Somalia’s Transitional Federal Government (TFG) has a new prime minister. The previous officeholder, Mohamed Abdullahi Mohamed, was forced out as one of Speaker of Parliament Sharif Hassan Sheikh Aden’s conditions for allowing his rival, President Sheikh Sharif Sheikh Ahmed, to extend his mandate through August 2012. Mohamed’s replacement is Abdiweli Mohamed Ali, who had served under Mohamed as deputy prime minister and minister of planning and international cooperation.
Ali, like many other members of the Somali elite, is foreign-trained: he obtained MA degrees from Harvard and Vanderbilt, and has taught since 2003 at Niagara University (see his faculty profile, which includes a link to his CV, here). Ali has an extensive record of publications, and with prior experience in government he clearly has strong qualifications to serve. As Jeffrey Gettleman writes at the New York Times, Ali will offer a high degree of continuity with his predecessor, who had a similar resume and was also American-trained: “The president…seemed to be continuing with his preference for Western-educated technocrats by naming Abdiweli Mohamed Ali to the post of prime minister.”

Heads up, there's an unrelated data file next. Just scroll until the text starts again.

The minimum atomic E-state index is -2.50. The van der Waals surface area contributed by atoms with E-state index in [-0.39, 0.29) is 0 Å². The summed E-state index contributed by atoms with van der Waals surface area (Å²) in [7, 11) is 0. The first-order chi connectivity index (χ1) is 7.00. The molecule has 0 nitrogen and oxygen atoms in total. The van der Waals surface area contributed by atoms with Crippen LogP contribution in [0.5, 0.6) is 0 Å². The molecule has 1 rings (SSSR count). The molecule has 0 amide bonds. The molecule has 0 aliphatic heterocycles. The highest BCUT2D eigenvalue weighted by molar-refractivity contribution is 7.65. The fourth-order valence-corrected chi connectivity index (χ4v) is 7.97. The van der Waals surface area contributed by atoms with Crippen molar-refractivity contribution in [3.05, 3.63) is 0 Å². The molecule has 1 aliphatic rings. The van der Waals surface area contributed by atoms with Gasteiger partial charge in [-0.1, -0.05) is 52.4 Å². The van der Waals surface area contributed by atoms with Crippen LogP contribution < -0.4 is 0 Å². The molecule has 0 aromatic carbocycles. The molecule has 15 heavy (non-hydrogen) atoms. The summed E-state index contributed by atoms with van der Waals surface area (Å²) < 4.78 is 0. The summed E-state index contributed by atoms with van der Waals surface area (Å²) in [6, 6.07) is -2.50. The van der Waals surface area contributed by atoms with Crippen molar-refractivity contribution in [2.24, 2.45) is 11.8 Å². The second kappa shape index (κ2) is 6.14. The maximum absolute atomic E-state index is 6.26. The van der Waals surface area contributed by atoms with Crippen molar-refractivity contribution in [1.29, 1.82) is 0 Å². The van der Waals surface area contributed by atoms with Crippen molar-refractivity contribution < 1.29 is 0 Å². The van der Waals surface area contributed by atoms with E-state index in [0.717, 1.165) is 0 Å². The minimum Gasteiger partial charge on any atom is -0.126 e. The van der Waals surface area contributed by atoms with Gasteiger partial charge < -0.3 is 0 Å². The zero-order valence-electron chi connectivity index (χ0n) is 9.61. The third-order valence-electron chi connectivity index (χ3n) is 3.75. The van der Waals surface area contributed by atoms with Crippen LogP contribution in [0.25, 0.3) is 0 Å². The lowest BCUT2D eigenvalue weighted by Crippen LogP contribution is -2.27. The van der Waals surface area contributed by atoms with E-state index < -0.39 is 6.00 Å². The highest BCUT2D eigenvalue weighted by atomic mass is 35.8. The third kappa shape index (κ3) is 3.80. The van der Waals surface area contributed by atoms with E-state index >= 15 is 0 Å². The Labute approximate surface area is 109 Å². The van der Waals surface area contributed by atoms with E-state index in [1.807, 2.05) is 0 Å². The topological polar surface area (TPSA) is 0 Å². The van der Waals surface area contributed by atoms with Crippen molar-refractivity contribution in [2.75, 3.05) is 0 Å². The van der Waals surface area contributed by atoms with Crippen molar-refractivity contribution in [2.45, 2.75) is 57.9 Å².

Ali takes office at a delicate time. Mohamed had a following both within parliament and in the streets, and the president’s demand for his resignation evoked days of protests. Ali will likely survive the confirmation vote parliament must hold, but then he will move to the real challenge of building a strong relationship with a body that is still resenting being sidelined during the recent deal between Sheikh Ahmed and Aden. Ali also works with the knowledge that he, like his predecessor, is vulnerable to the political needs of the president. Ali is therefore under pressure to both perform well and keep his head down.
Furthermore, the dispute between Sharif Ahmed and Aden, the legally questionable extension of the TFG’s mandate, and the ouster of Mohamed have all damaged the TFG’s already weak international reputation. Ali will face some pressure to improve that reputation – already the UN has called on the TFG and the new prime minister to “[work] together to implement priority tasks, including finalizing the constitution, reforming institutions, enhancing security and rebuilding the security sector, continuing outreach and reconciliation, improving accountability and rolling out basic administrative and social services to ensure the stabilization of areas recovered from armed groups.” That’s a tall order.